Monday, March 12, 2012

'The King's Speech' - play

How many people knew that The King's Speech was originally written as a play but the stage production was put aside due to the making of the film (David Seidler wrote the script for both)? Luckily they are now touring the play and preparing for a West End transfer because it is an absolutely amazing piece of theatre.

The King's Speech at Richmond Theatre
Performance: Tuesday 6th March 2012 at 19:30
Seat: Stalls
Cast included: Charles Edwards (King George VI), Jonathan Hyde (Lionel Logue), Emma Fielding (Queen Elizabeth), Joss Ackland (King George V), Ian McNeice (Winston Churchill), Daniel Betts (King Edward VIII), Charlotte Randle (Myrtle Logue), David Killick (Stanley Baldwin), Michael Feast (Cosmo Lang), Lisa Baird (Wallis Simpson)

Theatrical poster
I have actually seen The King's Speech the film which in itself is rather a coincidence as I quite rarely watch films. This particular one I liked a lot and naturally, as the film was such a massive phenomenon too, I was keen on seeing the play. An additional positive factor was that it came to one of the closest theatres to where I live, Richmond Theatre, so I could not not go...

The King's Speech definitely goes onto my list of best plays I have seen: it was concise, captivating and witty. I assume everyone knows the story line so I will not start explaining that any further. The play is very similar to the film but I don't think it drags on as much. For example at the beginning the scenes change rapidly getting Queen Elizabeth to Lionel Logue's office for the first meeting in record time. I can imagine even people who do not usually go to the theatre liking this one because it is not packed with abstract imagery and, frankly, it was fascinating to see people act this one out on stage. The play was funnier than I remember the film being but then, I have only seen the film once so don't quote me on that.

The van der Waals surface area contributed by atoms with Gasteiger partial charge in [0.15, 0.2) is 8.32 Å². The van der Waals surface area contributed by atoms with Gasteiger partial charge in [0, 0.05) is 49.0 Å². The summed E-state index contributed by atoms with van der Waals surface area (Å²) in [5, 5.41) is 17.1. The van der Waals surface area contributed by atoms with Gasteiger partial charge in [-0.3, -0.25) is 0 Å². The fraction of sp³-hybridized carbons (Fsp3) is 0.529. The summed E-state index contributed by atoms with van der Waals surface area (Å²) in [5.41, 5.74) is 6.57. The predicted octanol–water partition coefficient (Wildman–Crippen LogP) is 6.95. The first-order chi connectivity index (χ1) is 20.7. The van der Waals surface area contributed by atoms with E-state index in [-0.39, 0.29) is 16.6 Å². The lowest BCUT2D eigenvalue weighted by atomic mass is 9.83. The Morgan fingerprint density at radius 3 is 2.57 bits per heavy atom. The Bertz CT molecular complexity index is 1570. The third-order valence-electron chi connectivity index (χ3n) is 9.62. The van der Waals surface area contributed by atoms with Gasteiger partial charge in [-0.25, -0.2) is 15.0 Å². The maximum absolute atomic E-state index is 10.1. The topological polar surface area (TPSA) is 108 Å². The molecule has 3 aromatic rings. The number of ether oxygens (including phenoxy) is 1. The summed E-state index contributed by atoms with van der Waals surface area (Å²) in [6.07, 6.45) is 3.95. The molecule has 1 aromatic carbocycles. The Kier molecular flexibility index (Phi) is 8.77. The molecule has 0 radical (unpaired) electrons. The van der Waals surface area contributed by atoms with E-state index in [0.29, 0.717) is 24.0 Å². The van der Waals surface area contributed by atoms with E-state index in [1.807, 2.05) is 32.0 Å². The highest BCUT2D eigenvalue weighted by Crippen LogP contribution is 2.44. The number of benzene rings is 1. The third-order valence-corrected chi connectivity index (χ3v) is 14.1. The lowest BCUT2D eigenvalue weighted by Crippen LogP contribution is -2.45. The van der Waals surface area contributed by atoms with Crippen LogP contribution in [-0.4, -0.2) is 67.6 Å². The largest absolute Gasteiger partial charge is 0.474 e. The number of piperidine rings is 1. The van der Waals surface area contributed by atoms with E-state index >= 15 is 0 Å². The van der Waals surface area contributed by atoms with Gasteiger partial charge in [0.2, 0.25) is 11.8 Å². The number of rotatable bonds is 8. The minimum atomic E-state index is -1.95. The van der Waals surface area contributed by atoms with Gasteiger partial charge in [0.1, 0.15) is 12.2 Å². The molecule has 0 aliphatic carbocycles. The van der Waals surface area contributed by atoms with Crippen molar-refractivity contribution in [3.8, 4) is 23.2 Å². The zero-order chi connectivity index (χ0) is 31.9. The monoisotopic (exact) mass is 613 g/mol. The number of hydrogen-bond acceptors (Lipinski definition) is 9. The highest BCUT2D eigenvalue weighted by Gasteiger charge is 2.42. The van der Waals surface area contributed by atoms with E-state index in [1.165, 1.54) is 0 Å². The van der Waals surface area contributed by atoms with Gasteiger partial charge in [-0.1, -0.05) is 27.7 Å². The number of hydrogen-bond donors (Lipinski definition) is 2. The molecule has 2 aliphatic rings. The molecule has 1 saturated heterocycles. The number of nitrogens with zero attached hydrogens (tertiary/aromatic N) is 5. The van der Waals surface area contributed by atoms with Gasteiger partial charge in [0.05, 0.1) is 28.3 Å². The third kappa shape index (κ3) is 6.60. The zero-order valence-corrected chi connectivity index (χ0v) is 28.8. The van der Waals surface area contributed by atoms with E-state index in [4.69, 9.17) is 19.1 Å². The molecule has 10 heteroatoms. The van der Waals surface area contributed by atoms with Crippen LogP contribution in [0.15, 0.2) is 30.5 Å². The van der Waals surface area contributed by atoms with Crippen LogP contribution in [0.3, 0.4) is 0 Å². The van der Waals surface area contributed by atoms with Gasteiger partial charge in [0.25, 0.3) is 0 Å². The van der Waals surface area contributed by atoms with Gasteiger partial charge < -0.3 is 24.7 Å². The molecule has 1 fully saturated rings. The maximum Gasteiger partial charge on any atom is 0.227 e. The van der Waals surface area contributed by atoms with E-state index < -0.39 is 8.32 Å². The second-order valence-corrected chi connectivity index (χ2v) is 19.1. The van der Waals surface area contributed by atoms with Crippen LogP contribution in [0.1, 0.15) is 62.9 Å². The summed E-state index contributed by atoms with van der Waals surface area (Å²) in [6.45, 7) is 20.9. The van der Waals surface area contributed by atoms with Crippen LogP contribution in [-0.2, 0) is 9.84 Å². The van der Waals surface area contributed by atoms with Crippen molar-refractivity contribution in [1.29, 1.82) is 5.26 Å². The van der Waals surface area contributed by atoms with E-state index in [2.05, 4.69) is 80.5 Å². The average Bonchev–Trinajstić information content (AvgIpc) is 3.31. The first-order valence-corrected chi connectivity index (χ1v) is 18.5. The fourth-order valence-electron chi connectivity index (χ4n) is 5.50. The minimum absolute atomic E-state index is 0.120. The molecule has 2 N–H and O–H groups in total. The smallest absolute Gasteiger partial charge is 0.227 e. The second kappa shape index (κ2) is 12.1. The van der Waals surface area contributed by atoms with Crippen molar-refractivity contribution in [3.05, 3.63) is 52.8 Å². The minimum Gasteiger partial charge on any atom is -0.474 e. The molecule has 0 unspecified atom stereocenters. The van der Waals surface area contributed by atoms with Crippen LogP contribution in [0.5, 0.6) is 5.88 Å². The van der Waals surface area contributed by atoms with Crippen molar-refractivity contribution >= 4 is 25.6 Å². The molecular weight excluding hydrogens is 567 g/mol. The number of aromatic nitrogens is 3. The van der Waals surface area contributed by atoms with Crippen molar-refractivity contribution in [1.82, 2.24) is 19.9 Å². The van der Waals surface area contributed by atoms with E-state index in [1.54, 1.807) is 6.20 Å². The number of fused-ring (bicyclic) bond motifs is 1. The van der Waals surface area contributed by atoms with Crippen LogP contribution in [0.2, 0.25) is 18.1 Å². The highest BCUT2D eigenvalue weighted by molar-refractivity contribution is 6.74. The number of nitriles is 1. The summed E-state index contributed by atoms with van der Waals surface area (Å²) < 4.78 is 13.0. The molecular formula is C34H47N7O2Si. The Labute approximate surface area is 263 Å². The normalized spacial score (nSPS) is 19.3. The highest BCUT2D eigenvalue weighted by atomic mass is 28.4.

I am sure that people who have seen the film will be able to fairly easily picture the story working well on stage also. In the theatre the free-standing wall in the middle of the rotating stage made the set-changes fluent and enabled the projection of old film footage drawing the audience into the war-struck England for instance.

Charles Edwards with Jonathan Hyde and Emma Fielding
The cast were great. Charles Edwards most certainly did not come second to Colin Firth as the stuttering Bertie (in all fairness I am impressed by anyone who manages to convincingly play a stuttering character) and Jonathan Hyde as Lionel Logue was another great casting choice. I was also impressed by how well Ian McNeice suited the part of Winston Churchill (it's always interesting to see how the roles of such iconic people have been cast).

The King's Speech will open at the Wyndhams Theatre in the West End on 22nd March 2012 and is currently booking until 21st July 2012. 


  1. Sounds like a great production! I loved the movie and I'm very curious to see the Finnish stage version, soon...

    1. If I have the chance I'm definitely going to go and see the Finnish production as well. I think it's just amazing that the Finnish premiere takes place prior to the UK production hitting the West End!

    2. I found out sometimes ago Finland had the world's first Les Mis outside of Paris. In 1984, before the final version of the show even was released. Apparently we're really fast with these things here! :D

    3. That's amazing! I didn't know about that one. But Finland really is efficient at making own productions of world-famous musicals. I always think it's a shame Finnish theatre isn't that accessible to foreigners due to the language because I think we do have something to offer.